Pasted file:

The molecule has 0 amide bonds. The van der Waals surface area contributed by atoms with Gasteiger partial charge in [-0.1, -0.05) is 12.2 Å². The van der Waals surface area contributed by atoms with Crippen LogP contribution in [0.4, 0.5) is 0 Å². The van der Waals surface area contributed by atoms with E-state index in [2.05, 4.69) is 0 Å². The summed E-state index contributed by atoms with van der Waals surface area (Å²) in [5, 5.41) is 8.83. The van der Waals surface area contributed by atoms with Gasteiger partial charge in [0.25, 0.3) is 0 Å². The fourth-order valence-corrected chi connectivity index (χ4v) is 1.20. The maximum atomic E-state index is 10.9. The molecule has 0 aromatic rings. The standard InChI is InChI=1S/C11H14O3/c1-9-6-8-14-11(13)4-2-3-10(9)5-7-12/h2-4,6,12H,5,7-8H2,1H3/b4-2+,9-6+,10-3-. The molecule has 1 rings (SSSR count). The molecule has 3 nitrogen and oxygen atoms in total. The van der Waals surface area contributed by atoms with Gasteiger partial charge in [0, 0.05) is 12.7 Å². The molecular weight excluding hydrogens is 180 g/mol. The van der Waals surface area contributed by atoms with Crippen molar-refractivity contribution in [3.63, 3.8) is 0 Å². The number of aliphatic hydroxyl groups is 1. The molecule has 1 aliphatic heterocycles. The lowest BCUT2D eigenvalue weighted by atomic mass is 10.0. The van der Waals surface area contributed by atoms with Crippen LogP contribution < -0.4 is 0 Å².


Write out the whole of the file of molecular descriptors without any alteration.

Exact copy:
The molecule has 0 amide bonds. The van der Waals surface area contributed by atoms with Gasteiger partial charge in [-0.1, -0.05) is 12.2 Å². The van der Waals surface area contributed by atoms with Crippen LogP contribution in [0.4, 0.5) is 0 Å². The van der Waals surface area contributed by atoms with E-state index in [2.05, 4.69) is 0 Å². The summed E-state index contributed by atoms with van der Waals surface area (Å²) in [5, 5.41) is 8.83. The van der Waals surface area contributed by atoms with Gasteiger partial charge in [0.25, 0.3) is 0 Å². The fourth-order valence-corrected chi connectivity index (χ4v) is 1.20. The maximum atomic E-state index is 10.9. The molecule has 0 aromatic rings. The standard InChI is InChI=1S/C11H14O3/c1-9-6-8-14-11(13)4-2-3-10(9)5-7-12/h2-4,6,12H,5,7-8H2,1H3/b4-2+,9-6+,10-3-. The molecule has 1 rings (SSSR count). The molecule has 3 nitrogen and oxygen atoms in total. The van der Waals surface area contributed by atoms with Gasteiger partial charge in [0, 0.05) is 12.7 Å². The molecular weight excluding hydrogens is 180 g/mol. The van der Waals surface area contributed by atoms with Crippen molar-refractivity contribution in [3.63, 3.8) is 0 Å². The number of aliphatic hydroxyl groups is 1. The molecule has 1 aliphatic heterocycles. The lowest BCUT2D eigenvalue weighted by atomic mass is 10.0. The van der Waals surface area contributed by atoms with Crippen LogP contribution < -0.4 is 0 Å².